DHCP (Dynamic Host Configuration Protocol) - Otherwise known as dynamic IP addressing DHCP allows a network to join the internet without a preset IP address.
DHCP is a utility that assigns the IP address to devices as they enter the network in an ad hoc or dynamic basis then releases that IP address for reuse once the device departs active network participation. In this way, the logged on unit never has a “static” IP address. Similarly home wireless network routers support DHCP to make development and utilization of the home wireless network more convenient and less complicated.
Assessing the Threat
There are a couple of ways a hacker or someone who is looking to steal or otherwise misuse your home wireless network can infiltrate your system. The first one is through “eavesdropping” and other is what is called a DOS attack.
Eavesdropping as the name implies involves utilizing tools and listening software utilities that have been easy to find since before wireless came along to capture the traffic that is passing through the air in your home wireless network. If the data contained in those packets is not encrypted a wealth of information about you can be captured about you. This includes login names, passwords and credit card information.
Encryption and use of the built in security measures described in this paper are excellent defenses against eavesdropping.
The second most prevalent attack is called a Denial of Service or DOS attack. In a DOS attack the hacker introduces noise or interference into the wireless network from without which artificially causes devices within the network to fail or issues a Denial of Service response to contact from other devices in the network.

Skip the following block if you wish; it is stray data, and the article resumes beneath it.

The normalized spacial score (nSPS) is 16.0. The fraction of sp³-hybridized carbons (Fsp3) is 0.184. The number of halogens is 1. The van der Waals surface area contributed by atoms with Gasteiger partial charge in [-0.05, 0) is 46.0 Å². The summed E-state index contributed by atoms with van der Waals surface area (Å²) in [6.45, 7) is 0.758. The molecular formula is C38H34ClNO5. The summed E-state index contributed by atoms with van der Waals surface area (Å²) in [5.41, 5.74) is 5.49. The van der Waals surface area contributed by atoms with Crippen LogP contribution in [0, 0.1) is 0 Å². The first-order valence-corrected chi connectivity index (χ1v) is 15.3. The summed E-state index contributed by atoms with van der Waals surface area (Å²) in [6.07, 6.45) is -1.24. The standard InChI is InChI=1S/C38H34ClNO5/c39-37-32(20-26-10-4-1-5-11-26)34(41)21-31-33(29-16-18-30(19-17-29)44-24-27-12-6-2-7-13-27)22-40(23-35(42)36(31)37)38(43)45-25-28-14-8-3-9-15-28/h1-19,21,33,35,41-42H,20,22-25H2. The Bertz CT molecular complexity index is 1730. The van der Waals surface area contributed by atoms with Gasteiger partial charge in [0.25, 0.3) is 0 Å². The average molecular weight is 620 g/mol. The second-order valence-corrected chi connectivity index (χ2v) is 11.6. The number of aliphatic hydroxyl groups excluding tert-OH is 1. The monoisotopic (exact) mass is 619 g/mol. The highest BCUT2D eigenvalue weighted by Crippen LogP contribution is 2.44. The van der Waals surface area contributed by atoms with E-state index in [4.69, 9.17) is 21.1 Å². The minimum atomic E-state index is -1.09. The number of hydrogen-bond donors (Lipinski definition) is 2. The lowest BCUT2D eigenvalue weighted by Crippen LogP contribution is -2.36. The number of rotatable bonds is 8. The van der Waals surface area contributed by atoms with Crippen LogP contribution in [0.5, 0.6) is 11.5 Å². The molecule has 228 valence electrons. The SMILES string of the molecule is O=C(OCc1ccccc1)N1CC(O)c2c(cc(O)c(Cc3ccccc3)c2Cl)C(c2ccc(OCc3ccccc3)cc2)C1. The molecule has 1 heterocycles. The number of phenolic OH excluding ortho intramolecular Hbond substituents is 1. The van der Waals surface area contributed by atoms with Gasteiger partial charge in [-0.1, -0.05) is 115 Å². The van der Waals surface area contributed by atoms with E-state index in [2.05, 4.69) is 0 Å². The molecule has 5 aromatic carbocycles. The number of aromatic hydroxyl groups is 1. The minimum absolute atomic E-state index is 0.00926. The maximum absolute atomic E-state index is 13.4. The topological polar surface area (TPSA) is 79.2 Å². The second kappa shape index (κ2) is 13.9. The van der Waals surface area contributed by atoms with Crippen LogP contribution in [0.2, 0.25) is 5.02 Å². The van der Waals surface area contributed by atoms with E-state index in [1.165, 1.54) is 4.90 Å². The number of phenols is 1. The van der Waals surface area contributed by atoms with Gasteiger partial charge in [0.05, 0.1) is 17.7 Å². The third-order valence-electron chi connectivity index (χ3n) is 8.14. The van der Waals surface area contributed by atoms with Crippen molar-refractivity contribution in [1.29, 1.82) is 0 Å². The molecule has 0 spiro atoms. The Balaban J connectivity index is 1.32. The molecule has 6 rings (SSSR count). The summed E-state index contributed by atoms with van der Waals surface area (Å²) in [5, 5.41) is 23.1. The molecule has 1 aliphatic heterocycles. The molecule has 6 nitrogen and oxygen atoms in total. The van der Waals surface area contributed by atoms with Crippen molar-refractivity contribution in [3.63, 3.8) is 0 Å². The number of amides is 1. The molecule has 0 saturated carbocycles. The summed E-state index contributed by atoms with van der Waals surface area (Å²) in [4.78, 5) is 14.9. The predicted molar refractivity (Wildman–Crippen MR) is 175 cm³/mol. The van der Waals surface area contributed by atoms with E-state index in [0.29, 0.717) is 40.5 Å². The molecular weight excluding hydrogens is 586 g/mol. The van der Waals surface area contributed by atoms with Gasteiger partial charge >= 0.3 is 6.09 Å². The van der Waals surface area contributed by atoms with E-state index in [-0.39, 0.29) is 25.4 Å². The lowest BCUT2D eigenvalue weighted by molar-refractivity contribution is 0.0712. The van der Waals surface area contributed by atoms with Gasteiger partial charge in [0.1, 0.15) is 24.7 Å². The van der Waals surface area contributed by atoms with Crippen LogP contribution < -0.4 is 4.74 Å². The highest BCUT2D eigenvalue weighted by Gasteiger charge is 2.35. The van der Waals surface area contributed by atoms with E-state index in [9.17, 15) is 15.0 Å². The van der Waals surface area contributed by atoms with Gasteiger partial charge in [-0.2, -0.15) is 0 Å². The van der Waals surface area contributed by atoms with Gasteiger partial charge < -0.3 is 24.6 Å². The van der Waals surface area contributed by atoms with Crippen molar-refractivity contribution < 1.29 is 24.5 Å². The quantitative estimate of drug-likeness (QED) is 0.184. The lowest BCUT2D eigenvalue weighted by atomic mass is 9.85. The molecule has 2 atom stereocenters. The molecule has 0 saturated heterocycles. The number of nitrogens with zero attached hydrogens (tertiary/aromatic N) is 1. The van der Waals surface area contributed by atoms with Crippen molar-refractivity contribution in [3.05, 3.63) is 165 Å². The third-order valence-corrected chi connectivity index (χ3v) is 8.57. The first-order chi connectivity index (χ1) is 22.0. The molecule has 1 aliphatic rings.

Attackers can use these DOS signals to gather SSID and other important network addressing data that can be used to mount a more intrusive attack down the road.
You and Your SSID
In a wireless network implementation there are three ways to set the SSID for network communications. (1) The SSID can be set manually, (2) the SSID can be left the default that your network hardware provider set it to when your equipment was shipped or (3) The SSID can be generated automatically.
Wireless components such as routers and other access point devices provide a methodology for changing the SSID for network access.
The devices will usually come with a default SSID that is easy to figure out such as the company name or “default”. So the first step in securing your network is to change the default SSID that came with your wireless access point device.
Now when deciding upon an SSID name for your network, remember to make it something difficult to figure out. Do not use your last name, a name of your pet or your favorite Star Wars character.
By subscribing to our early morning news update, you will receive a daily digest of the latest security news published on Help Net Security.
With over 500 issues so far, reading our newsletter every Monday morning will keep you up-to-date with security risks out there.